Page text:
The system (1) run with parameters , , , , and . Position, time, and concentrations are scaled to be dimensionless. See Figures S1, S2 for full simulation results. (A) Toy model network with labeled species. Coloring scheme for loops follows that of Figure 1B. (B) With , Turing instability conditions are met for a slight perturbation of the homogeneous initial condition with the second wave (), and growth of the inhomogeneity follows (top row). Solution looks qualitatively different than and the other species due to the “bleeding” effect of diffusion. With , Turing instability conditions are not met for and the initial inhomogeneity decays slowly in time (middle row). With , the initial inhomogeneity decays in time (bottom row).

In addition to the new architecture presented in this paper, we believe the methodology used to find and tune new pattern-generating systems may prove of significant value to practitioners. We recognize that Turing patterning is just one possible method to achieve the generation of gene patterning across a population of cells, but it is a phenomenon that is well-characterized mathematically, allowing us to develop the combined PDE/stochastic simulation approach presented here. Patterning has proven difficult to produce experimentally, so these analysis tools should aid in the search for more reliable experimental systems.

Below, we first provide an analysis of the system which predicts the range of kinetic parameters over which patterning should emerge. We show the architecture produces patterning for parameters within the range of values present in the literature for our molecules. Using both continuous, deterministic simulations (henceforth called “PDE simulations”) and discrete, stochastic simulations (henceforth called “stochastic simulations”) of fields of cells, we demonstrate how stochastic molecular interactions affect pattern formation in the limit of very low concentrations of molecular species per cell. The primary goal of this paper is to provide a circuit architecture which can be implemented with relative ease by practitioners and which provides an alternative implementation strategy for reaction-diffusion pattern generation in synthetic multicellular systems. Lastly, given the wide range of oscillatory circuits in natural systems, our system supports the tantalizing possibility that Turing-like pattern formation in natural multicellular systems can arise from oscillator-driven mechanisms.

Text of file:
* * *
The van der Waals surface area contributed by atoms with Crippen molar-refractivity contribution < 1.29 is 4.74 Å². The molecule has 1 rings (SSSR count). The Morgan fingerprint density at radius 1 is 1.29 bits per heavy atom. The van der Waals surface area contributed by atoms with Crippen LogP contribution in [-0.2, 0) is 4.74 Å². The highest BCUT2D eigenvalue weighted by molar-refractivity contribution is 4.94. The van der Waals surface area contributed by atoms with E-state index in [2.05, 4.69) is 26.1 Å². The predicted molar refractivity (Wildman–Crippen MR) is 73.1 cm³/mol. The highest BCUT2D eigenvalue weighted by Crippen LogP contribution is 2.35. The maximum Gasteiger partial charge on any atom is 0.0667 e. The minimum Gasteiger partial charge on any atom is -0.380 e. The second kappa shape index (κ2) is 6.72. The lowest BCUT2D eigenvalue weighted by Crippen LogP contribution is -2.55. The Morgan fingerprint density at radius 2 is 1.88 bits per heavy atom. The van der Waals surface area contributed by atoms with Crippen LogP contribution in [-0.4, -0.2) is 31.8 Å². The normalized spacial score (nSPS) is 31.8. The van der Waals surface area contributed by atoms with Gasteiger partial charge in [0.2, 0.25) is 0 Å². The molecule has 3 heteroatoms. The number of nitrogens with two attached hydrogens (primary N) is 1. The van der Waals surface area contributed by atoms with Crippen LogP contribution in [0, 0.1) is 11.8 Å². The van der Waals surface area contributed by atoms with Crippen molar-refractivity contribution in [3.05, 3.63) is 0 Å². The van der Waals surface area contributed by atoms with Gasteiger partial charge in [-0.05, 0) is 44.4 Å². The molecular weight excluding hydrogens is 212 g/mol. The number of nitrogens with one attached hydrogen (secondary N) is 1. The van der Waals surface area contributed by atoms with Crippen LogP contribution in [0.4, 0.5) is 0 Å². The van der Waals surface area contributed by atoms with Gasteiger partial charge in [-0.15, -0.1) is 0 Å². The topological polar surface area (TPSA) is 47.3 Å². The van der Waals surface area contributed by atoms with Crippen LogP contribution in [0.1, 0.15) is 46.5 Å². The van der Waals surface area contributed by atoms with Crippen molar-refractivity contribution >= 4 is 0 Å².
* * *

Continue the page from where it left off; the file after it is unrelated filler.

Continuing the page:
## Results

### The quenched oscillator system permits Turing phenomena

The first feedback loop in our design is an oscillator. The second feedback loop is designed to quench these oscillations, meaning that, in the presence of the second loop, the first loop ceases to oscillate and the full system instead approaches a steady-state solution. If the oscillator design is based on a phase lag mechanism as in Figure 1B, then it is essential that the second loop with the diffusible molecule (in blue) have smaller phase lag than the first loop (in pink), so that it is stable by itself and that it stabilizes the oscillator when interconnected. Smaller phase lag can be achieved with fewer reaction steps or with faster degradation rates in the second loop.

As an illustrative example, consider the following “toy” model, possessing both an oscillator loop and a quenching loop :(1)where the concentrations , , and all other variables and parameters are non-dimensional. In particular, the time variable is scaled to bring the degradation constants (assumed to be identical for each species for simplicity) to one, and the one-dimensional length variable is scaled so that the spatial domain is . We assume only the fourth species is diffusible (represented with wavy arrows in Figure 1B) with diffusion coefficient and is subject to zero-flux boundary conditions, meaning there is no diffusion at the ends of the line of cells at and .